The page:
U.S. Census bureau analysts predict as many as 20 percent of American seniors are destined for an impoverished retirement, based on limited savings and pensions.
In El Paso County, Dr. Fred Crowley, senior economist for the Southern Colorado Economic Forum estimates that the number will grow to 12,767 or 13 percent of those living under the poverty level by 2025.
To add to a retiree’s financial headaches, government economists estimate that the Social Security Administration will begin cutting benefits by more than 25 percent by 2023, or sooner, unless Congress acts to increase funding. Many who thought their future was secure were negatively affected by a down stock market from 2000 to 2002 corporate accounting scandals at companies such as Enron, Tyco and Worldcom.
But is the future really that bleak? Thanks to Yankee financial ingenuity and two FHA/HUD and Fannie Mae reverse mortgage programs created in 1989, fortunately the answer is “no.”
In the former case, loans are guaranteed up to the FHA current loan minimum of $194,600, based on the client’s age and home value. All applicants in the household must be 62 years of age or older – and the borrower is entitled to a growing line of credit and flexible payment options.
In the HomeKeeper plan offered by Fannie Mae, similar lending limits apply, but closing costs are generally lower and the applicant is offered a fixed line of credit.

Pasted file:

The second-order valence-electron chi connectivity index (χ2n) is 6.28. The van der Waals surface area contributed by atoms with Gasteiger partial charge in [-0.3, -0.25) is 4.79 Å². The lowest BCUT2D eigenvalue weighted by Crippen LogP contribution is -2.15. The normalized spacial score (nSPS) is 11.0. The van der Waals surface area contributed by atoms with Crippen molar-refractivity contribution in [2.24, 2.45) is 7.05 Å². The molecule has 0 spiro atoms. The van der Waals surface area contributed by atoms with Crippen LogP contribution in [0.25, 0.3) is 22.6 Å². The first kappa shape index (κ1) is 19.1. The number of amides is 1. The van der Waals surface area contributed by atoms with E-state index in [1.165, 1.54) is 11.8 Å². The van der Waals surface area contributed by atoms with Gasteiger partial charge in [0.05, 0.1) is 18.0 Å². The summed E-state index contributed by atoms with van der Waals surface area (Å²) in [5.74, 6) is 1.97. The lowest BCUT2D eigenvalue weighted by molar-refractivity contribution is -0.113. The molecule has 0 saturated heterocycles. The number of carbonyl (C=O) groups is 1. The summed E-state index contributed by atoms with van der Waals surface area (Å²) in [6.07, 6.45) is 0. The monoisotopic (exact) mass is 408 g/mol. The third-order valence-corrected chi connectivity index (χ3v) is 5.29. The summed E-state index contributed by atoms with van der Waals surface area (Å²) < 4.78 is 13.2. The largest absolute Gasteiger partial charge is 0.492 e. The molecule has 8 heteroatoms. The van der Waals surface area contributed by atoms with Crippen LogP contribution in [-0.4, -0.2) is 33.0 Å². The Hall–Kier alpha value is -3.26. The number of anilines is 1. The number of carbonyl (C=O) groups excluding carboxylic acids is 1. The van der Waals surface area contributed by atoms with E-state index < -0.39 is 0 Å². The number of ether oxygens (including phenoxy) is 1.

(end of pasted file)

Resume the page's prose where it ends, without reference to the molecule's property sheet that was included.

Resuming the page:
Local lenders enter market
Lending experts, Marshall Young of Denver-based Paon Mortgage and Jamey Nordby of El Paso Mortgage in Colorado Springs, both see a light at the end of the retirement tunnel. Based on home equities built over years of ownership, reverse mortgages, they say, provide the answer to mounting long-term care costs faced by many retirees and their families.
Young refers to an April 19 Wall Street Journal Online report that points out nearly 13.2 million households could qualify for an average of $72,128 in reverse mortgage loans, or a total of $953 billion, according to the National Council on the Aging. The senior advocacy group analyzed 2000 homeownership data collected as part of a federal study.
That $72,000 equates to a home-health aide for four hours a day for nearly three years; or adult day-care services every weekday for an Alzheimer’s client for 6.5 years; or $500 in family caregiver’s expenses – including one respite day per month, the article says.
Conceived as a way to augment the incomes of those struggling to live on Social Security benefits, a reverse mortgage generates monthly income for the 5.2 million households already receiving Medicaid benefits or the additional millions of elderly at risk of needing Medicaid if forced to pay for long-term care, said Dr. Barbara Stucki, a consultant heading the aging council’s study.
Paon Mortgage’s Colorado Springs representatives, Young and Fred Fierick, conducted a special presentation for Colorado Springs Better Business Bureau representatives in April, laying out the terms and requirements of federally-sanctioned FHA and Fannie Mae reverse mortgages. They hope to promote the program to area seniors in the coming months.
As a long time Colorado Springs real estate broker, Young sees the coming reverse mortgage boom as potentially bigger than home equity-based refinancing. “Seventy-seven million of us will enter the senior category starting in 2008,” he said.